The promise, which the chain will carry out by the end of 2016, is certainly impressive in this respect. No other company, after all, has committed to do the same in fewer than five years. What's more, several, including McDonald's, have talked about the switch as a 10-year goal.
It also stands to be impactful. Taco Bell, which has more than 6,000 restaurants throughout the United States, sells close to 150 million eggs each year, which could be a boon for the cage-free egg industry. The shift will improve the lives of more than 500,000 hens, according to estimates by the Humane Society of the United States.
"Implementing this change at record pace underscores that we are always listening and responding to our customers, while doing what is right for our business," Brian Niccol, chief executive of Taco Bell Corp., said in a statement.
Taco Bell's announcement follows growing criticism of the company's refusal to change its supply chain. At a time when animal rights have become an issue more people care about, the Mexican-food-themed eatery has been exceptionally slow to join the movement. This month, a Washington Post article highlighted the chain's silence on animal welfare. A petition on Change.org pleading for Taco Bell to go cage-free also gathered more than 166,000 signatures.
How exactly it will manage to change the entirety of its egg supply in a single year is unclear. The company pointed to its "large yet flexible infrastructure" as the key but said nothing about whether the expedited change will lead to any upticks in price.
For a time, it seemed that Yum Brands, the parent company that owns Taco Bell, Pizza Hut and KFC, might remain steadfast in its decision not to follow the lead of companies like Chipotle and Panera, which have helped pioneer the fast-food world's increased commitment to animal welfare.
The U.S. food system isn't currently equipped to supply the amount of humanely raised animal products the fast-food industry serves, raising questions about whether it's even possible at this moment for companies like Taco Bell to source something like cage-free eggs. Humane farming practices also tend to be less efficient, and, therefore, more costly. While many fast-food outlets can pass some of the added cost on to consumers, Taco Bell, which relies on cheap prices to woo customers, labors over every extra penny it has to charge.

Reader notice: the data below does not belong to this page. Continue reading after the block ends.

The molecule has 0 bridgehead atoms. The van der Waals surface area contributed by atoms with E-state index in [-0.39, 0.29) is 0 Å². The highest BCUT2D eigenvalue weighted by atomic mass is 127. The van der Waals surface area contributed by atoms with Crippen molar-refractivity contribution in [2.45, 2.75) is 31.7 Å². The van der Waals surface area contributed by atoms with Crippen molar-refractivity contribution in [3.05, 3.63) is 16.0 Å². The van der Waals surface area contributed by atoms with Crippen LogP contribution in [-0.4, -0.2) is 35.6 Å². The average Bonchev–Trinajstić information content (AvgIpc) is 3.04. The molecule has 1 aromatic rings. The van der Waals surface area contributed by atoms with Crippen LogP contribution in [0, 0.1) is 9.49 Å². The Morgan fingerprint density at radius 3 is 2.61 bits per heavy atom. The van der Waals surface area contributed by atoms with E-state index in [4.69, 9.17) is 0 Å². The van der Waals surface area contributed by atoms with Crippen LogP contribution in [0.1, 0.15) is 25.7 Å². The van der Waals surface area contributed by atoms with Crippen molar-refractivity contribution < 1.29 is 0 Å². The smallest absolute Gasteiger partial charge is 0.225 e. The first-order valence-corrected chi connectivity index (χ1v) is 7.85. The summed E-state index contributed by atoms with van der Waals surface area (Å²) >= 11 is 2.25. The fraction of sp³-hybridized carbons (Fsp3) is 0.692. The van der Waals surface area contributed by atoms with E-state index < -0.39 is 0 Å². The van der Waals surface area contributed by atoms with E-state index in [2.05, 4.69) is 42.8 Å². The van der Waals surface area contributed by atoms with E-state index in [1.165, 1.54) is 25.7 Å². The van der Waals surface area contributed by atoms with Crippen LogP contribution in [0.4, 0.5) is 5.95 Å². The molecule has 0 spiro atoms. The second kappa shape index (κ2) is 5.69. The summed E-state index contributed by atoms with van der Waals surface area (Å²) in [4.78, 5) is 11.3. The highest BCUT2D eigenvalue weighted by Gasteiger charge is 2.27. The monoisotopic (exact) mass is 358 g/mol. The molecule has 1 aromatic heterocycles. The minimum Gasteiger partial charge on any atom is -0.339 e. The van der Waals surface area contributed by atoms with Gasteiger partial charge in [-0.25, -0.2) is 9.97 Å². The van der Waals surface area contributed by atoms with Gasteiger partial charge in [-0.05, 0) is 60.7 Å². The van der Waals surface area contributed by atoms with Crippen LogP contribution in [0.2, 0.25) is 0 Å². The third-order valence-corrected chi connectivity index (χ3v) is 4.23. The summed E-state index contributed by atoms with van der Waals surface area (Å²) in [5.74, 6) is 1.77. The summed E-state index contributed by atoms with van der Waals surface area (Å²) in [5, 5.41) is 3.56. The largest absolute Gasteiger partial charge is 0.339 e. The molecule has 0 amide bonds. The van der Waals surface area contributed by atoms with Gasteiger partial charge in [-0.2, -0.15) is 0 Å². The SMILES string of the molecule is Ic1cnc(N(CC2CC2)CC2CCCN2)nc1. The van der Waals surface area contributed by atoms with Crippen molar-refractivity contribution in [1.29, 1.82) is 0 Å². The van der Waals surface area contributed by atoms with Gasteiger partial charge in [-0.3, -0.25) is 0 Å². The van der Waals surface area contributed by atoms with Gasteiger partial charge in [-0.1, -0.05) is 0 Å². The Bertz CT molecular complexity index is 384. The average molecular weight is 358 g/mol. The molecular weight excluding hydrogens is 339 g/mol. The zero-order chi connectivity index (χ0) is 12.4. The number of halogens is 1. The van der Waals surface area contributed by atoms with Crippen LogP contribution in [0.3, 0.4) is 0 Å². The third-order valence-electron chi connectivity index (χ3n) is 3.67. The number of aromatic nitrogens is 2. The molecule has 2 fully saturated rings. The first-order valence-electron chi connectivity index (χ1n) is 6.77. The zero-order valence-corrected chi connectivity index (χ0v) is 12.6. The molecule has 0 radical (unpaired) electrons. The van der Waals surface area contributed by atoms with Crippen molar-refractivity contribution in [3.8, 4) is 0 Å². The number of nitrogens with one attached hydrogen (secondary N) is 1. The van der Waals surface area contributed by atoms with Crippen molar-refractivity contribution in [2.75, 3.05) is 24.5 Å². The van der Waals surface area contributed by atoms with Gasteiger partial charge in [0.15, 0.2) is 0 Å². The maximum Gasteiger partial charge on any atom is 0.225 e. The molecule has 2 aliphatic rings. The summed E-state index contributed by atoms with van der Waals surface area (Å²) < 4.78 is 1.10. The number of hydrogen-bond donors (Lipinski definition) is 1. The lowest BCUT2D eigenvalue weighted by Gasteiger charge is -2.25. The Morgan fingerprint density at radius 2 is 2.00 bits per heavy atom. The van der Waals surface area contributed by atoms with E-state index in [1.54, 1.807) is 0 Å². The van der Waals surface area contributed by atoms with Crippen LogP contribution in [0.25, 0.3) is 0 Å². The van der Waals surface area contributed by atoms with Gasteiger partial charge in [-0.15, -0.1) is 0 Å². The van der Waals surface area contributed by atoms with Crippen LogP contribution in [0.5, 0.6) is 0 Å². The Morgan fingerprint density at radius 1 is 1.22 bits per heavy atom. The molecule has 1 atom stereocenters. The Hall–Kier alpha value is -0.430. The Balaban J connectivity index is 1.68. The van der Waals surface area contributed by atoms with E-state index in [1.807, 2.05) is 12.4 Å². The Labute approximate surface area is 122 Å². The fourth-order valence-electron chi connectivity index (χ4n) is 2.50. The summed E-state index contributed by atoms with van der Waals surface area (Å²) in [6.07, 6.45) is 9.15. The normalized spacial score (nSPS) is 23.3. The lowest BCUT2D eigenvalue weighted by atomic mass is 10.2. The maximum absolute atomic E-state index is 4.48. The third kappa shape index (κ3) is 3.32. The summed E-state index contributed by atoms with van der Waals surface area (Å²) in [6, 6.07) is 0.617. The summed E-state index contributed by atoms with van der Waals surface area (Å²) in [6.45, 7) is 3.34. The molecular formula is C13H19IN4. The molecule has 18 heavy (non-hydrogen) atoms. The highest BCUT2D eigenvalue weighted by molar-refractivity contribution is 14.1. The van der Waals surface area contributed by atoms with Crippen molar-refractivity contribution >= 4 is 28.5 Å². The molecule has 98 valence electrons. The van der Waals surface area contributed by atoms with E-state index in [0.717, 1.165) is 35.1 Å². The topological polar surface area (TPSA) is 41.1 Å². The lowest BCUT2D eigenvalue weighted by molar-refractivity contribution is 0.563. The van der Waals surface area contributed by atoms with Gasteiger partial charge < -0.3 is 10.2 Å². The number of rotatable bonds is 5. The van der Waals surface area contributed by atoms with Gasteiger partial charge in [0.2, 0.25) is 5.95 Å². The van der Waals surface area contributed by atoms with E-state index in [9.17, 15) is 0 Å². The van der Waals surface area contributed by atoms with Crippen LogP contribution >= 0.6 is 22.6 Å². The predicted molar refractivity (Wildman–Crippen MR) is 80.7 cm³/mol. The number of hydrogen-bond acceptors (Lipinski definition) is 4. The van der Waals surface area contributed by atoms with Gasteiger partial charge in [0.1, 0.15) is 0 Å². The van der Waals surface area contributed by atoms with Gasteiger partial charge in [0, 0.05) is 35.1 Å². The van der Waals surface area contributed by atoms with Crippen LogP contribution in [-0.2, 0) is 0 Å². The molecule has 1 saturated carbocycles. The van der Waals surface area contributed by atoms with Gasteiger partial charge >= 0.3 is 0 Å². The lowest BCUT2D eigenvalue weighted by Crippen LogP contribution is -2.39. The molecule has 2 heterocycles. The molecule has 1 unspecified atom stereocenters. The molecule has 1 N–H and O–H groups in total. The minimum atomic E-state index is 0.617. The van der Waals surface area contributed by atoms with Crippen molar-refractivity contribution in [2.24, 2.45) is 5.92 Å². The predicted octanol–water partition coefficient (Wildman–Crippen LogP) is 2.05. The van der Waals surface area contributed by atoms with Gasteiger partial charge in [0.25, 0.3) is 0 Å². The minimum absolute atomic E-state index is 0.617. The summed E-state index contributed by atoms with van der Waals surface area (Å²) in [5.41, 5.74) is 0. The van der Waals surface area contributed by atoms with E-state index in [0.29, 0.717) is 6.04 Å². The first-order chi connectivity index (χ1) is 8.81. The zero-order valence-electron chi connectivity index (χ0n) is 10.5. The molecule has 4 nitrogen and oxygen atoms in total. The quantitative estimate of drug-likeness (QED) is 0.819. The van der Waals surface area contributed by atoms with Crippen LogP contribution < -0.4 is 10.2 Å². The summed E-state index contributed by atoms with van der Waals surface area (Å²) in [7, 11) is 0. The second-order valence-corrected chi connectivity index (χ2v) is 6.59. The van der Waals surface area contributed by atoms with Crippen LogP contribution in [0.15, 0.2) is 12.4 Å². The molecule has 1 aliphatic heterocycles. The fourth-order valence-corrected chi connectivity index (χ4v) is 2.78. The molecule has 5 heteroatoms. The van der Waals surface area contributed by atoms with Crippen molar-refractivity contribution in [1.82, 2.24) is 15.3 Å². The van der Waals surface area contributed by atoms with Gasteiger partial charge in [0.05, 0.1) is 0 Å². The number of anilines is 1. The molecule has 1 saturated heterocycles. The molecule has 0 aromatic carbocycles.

The chances of Taco Bell committing to use only cage-free eggs seemed particularly unlikely given how the promise might affect its breakfast menu, which was first introduced last year. The strategy has centered around novelty — there was a waffle taco, then a biscuit taco — and convenience: All of their offerings are easily eaten on the go, many with only a single hand. But its appeal has been predicated on price. Switching to cage-free eggs could compromise that, and with it, the chain's chance of elbowing out some room in the fast-food breakfast space.
The shift in the company's policy points to a fundamental change in the fast-food world. The industry, which has long prioritized price, can probably no longer afford to do so at the expense of animal welfare. Fast casual restaurants, which have shown that charging a little more for something customers feel good about buying can be a viable business, have inspired a domino effect, nudging almost every major fast-food company to take steps to fix how they get their food.
And it's something of a self-perpetuating process. The more companies there are that demand cage-free eggs, the more producers there will have to be to provide them; the more producers, the more supply; and the more supply, the lower the prices. Slowly, but surely, it becomes easier for more fast-food companies — even the most price-sensitive ones — to supply cage-free eggs, too.
Taco Bell is the last of the major U.S. fast-food brands to announce a switch to cage-free eggs, but it will be the first to implement the change. By the time McDonald's, which uses more than 2 billion eggs in the United States each year, or roughly 5 percent of all eggs produced in the country, makes good on its promise in 2025, the egg industry will look remarkably different. Supermarket shelves probably will, too.